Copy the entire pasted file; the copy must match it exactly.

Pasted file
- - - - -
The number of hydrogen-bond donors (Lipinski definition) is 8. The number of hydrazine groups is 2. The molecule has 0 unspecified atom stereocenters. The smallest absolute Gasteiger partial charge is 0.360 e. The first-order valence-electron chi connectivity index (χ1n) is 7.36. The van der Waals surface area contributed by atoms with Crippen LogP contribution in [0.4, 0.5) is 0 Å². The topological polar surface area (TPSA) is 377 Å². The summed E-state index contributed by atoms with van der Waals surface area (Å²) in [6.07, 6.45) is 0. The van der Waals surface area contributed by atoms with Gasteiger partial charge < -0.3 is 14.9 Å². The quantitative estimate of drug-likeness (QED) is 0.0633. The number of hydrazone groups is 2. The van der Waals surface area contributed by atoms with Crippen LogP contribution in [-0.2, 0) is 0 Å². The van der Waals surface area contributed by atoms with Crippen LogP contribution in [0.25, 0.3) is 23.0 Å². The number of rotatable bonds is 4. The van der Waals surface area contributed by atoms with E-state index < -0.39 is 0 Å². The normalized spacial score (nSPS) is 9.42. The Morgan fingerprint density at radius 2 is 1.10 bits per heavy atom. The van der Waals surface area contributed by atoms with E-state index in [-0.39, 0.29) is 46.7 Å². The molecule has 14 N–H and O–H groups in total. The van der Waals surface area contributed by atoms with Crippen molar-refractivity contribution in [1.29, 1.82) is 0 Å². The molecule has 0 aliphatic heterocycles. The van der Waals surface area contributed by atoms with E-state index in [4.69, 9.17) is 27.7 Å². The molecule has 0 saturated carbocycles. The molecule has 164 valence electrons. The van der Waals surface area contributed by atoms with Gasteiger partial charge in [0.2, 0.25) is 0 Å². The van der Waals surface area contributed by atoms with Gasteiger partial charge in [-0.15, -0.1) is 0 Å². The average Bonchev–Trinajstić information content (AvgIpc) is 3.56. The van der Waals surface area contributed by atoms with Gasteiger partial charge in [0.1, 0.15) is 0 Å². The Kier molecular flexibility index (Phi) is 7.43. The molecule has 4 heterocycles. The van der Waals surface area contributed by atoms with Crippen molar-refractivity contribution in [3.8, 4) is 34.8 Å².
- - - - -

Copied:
The number of hydrogen-bond donors (Lipinski definition) is 8. The number of hydrazine groups is 2. The molecule has 0 unspecified atom stereocenters. The smallest absolute Gasteiger partial charge is 0.360 e. The first-order valence-electron chi connectivity index (χ1n) is 7.36. The van der Waals surface area contributed by atoms with Crippen LogP contribution in [0.4, 0.5) is 0 Å². The topological polar surface area (TPSA) is 377 Å². The summed E-state index contributed by atoms with van der Waals surface area (Å²) in [6.07, 6.45) is 0. The van der Waals surface area contributed by atoms with Gasteiger partial charge < -0.3 is 14.9 Å². The quantitative estimate of drug-likeness (QED) is 0.0633. The number of hydrazone groups is 2. The van der Waals surface area contributed by atoms with Crippen LogP contribution in [-0.2, 0) is 0 Å². The van der Waals surface area contributed by atoms with Crippen LogP contribution in [0.25, 0.3) is 23.0 Å². The number of rotatable bonds is 4. The van der Waals surface area contributed by atoms with E-state index < -0.39 is 0 Å². The normalized spacial score (nSPS) is 9.42. The Morgan fingerprint density at radius 2 is 1.10 bits per heavy atom. The van der Waals surface area contributed by atoms with E-state index in [-0.39, 0.29) is 46.7 Å². The molecule has 14 N–H and O–H groups in total. The van der Waals surface area contributed by atoms with Crippen molar-refractivity contribution in [1.29, 1.82) is 0 Å². The molecule has 0 aliphatic heterocycles. The van der Waals surface area contributed by atoms with E-state index in [4.69, 9.17) is 27.7 Å². The molecule has 0 saturated carbocycles. The molecule has 164 valence electrons. The van der Waals surface area contributed by atoms with Gasteiger partial charge in [0.2, 0.25) is 0 Å². The van der Waals surface area contributed by atoms with Gasteiger partial charge in [-0.15, -0.1) is 0 Å². The average Bonchev–Trinajstić information content (AvgIpc) is 3.56. The van der Waals surface area contributed by atoms with Gasteiger partial charge in [0.1, 0.15) is 0 Å². The Kier molecular flexibility index (Phi) is 7.43. The molecule has 4 heterocycles. The van der Waals surface area contributed by atoms with Crippen molar-refractivity contribution in [3.8, 4) is 34.8 Å².